Shifting Performance Testing to the left with k6
Updated: Nov 28, 2022
This article has also been published in GuardCI's blog.
In one of my previous posts, I talked about using Taurus for performance testing, which is an open source tool created by Blazemeter. Nowadays, there are tons of tools out there that you and your team can use when automating performance tests for your application. In this blog post, I'll talk about a tool that I've heard recently, called k6. I haven't used k6 before but I'm always on the lookout for new tools as it's good to get yourself familiarised with different options so you can provide the best tool to your team when it comes to a specific requirement.
So, what is k6?
Why was k6 created?
As you might know, with the increasing popularity of Shifting Left and DevOps, automation has been integral when it comes to adopting these approaches and the lines between the roles of developers and testers are becoming blurry in some areas. Traditionally, performance testing has been known to be completed after a feature has been deployed and run by dedicated performance engineers which creates this siloed approach that DevOps is trying to break.
k6 was created to push performance testing as early on as possible and to encourage developers to write performance tests as well. This encourages more collaboration amongst teams and better knowledge sharing. Testers who have experience in performance testing are often equipped with the expertise and know how and by using a performance testing tool that is developer friendly, developers can learn to integrate this in their workflow. This way, the responsibility is shared and not owned by a single person or role. This is a trend that I'm seeing a lot recently in other areas as well. For example, tools such as Cypress was created to help developers write automated tests on the UI level. CI/CD tools such as CircleCI are written in human readable language for easy adoption and maintenance. By introducing a tool that is easy to use, you can eliminate silos and get more buy-ins from everyone involved in your team. Performance testing should not be an exception and this is what k6 is trying to address.
Similar with Taurus on one of my previous post, if you are a Mac user, k6 can also be installed easily using Homebrew.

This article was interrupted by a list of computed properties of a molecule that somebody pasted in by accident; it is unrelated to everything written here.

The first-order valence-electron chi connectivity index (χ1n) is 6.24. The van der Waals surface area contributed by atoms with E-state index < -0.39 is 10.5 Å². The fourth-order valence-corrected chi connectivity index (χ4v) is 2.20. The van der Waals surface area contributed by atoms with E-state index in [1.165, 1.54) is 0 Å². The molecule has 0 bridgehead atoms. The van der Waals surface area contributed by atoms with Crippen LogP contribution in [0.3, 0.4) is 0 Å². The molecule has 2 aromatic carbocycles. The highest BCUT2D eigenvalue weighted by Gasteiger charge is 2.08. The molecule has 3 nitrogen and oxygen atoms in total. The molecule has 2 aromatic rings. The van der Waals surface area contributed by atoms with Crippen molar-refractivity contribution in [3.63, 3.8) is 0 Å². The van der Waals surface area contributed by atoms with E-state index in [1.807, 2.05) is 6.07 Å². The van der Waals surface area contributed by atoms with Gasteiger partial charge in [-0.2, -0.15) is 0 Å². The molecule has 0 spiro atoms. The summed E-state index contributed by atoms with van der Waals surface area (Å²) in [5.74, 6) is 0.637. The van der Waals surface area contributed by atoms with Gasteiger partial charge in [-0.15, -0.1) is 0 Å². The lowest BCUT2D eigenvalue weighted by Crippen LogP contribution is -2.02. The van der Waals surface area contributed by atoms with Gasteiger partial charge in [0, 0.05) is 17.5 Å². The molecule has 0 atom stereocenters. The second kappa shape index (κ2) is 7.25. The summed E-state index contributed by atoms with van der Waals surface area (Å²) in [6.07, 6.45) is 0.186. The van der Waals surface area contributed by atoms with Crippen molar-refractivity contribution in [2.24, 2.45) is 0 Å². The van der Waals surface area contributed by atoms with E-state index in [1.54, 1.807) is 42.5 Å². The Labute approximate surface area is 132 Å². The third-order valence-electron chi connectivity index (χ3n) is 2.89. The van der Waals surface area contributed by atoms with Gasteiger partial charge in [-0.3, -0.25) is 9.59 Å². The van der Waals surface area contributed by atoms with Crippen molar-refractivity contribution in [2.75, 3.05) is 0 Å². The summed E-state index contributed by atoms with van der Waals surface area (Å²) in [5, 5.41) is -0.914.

brew install k6
For Windows and Linux users, you can refer to the installation guidelines. k6 also has an official k6 Docker image which is great if you want to run your performance tests on containers.
Once that's installed, typing in `k6` in to your terminal should generate a similar output like the one below:
Writing our first k6 test
Let's write a simple test to understand how k6 works. I've added all the code that you can see here on this k6 sample Github repository so you can also access it easily.
Let's see what's happening here.
First, we need to import the `http` object from k6 which will allow us to perform API requests to our example API endpoint. We also need to import `check` so we can perform some basic assertions later on.
We need to export a default function which will be run when we call this test file later on. This represents your test scenarios. In this function, we are doing a GET request to the jsonplaceholder API and storing the response of this request to a variable. We then make use of the check import from k6 to verify the response if it has status code 200.
To run the above test with 10 virtual users on a 30 seconds duration for example, you can run the following on your terminal.
k6 run -u 10 -d 30s test-script.js
The `-u` stands for users while `-d` stands for duration. When this has finished running, you should see a similar output like the one below:
From the above standard output, you have the following information:
What the execution type is - in this case, it's local since I am running it locally on my machine.
What the script name is.
Scenario details such as executor, number of virtual users and duration.
Our test scenario itself with a green tick which means that it has passed.